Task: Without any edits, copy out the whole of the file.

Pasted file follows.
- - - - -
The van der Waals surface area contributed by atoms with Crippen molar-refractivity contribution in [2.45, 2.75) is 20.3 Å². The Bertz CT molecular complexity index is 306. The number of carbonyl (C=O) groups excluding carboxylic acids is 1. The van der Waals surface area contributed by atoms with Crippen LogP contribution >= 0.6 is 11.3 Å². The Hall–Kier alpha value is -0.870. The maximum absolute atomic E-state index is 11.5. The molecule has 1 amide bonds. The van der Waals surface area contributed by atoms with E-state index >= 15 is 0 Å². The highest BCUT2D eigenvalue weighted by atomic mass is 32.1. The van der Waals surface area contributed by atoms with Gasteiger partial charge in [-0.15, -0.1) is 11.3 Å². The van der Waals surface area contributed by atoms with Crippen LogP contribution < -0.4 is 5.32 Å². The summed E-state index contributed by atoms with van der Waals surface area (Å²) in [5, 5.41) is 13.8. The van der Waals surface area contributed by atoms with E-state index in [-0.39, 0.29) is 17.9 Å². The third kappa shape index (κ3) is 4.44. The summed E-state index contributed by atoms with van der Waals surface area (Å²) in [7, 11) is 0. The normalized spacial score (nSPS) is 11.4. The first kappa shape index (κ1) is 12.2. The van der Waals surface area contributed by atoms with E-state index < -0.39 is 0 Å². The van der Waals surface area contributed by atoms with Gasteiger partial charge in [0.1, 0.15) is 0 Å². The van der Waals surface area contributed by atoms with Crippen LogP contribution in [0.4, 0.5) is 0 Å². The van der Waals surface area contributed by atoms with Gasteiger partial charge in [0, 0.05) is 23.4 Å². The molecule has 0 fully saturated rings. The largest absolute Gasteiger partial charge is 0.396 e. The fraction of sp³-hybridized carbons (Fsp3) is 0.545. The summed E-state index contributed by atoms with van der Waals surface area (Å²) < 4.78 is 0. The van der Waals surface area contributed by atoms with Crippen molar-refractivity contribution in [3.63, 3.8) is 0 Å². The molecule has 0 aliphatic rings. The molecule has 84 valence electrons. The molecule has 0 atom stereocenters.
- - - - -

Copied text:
The van der Waals surface area contributed by atoms with Crippen molar-refractivity contribution in [2.45, 2.75) is 20.3 Å². The Bertz CT molecular complexity index is 306. The number of carbonyl (C=O) groups excluding carboxylic acids is 1. The van der Waals surface area contributed by atoms with Crippen LogP contribution >= 0.6 is 11.3 Å². The Hall–Kier alpha value is -0.870. The maximum absolute atomic E-state index is 11.5. The molecule has 1 amide bonds. The van der Waals surface area contributed by atoms with E-state index >= 15 is 0 Å². The highest BCUT2D eigenvalue weighted by atomic mass is 32.1. The van der Waals surface area contributed by atoms with Gasteiger partial charge in [-0.15, -0.1) is 11.3 Å². The van der Waals surface area contributed by atoms with Crippen LogP contribution < -0.4 is 5.32 Å². The summed E-state index contributed by atoms with van der Waals surface area (Å²) in [5, 5.41) is 13.8. The van der Waals surface area contributed by atoms with E-state index in [-0.39, 0.29) is 17.9 Å². The third kappa shape index (κ3) is 4.44. The summed E-state index contributed by atoms with van der Waals surface area (Å²) in [7, 11) is 0. The normalized spacial score (nSPS) is 11.4. The first kappa shape index (κ1) is 12.2. The van der Waals surface area contributed by atoms with E-state index < -0.39 is 0 Å². The van der Waals surface area contributed by atoms with Gasteiger partial charge in [0.1, 0.15) is 0 Å². The van der Waals surface area contributed by atoms with Crippen LogP contribution in [0.4, 0.5) is 0 Å². The van der Waals surface area contributed by atoms with Gasteiger partial charge in [0, 0.05) is 23.4 Å². The molecule has 0 fully saturated rings. The largest absolute Gasteiger partial charge is 0.396 e. The fraction of sp³-hybridized carbons (Fsp3) is 0.545. The summed E-state index contributed by atoms with van der Waals surface area (Å²) < 4.78 is 0. The van der Waals surface area contributed by atoms with Crippen molar-refractivity contribution in [3.63, 3.8) is 0 Å². The molecule has 0 aliphatic rings. The molecule has 84 valence electrons. The molecule has 0 atom stereocenters.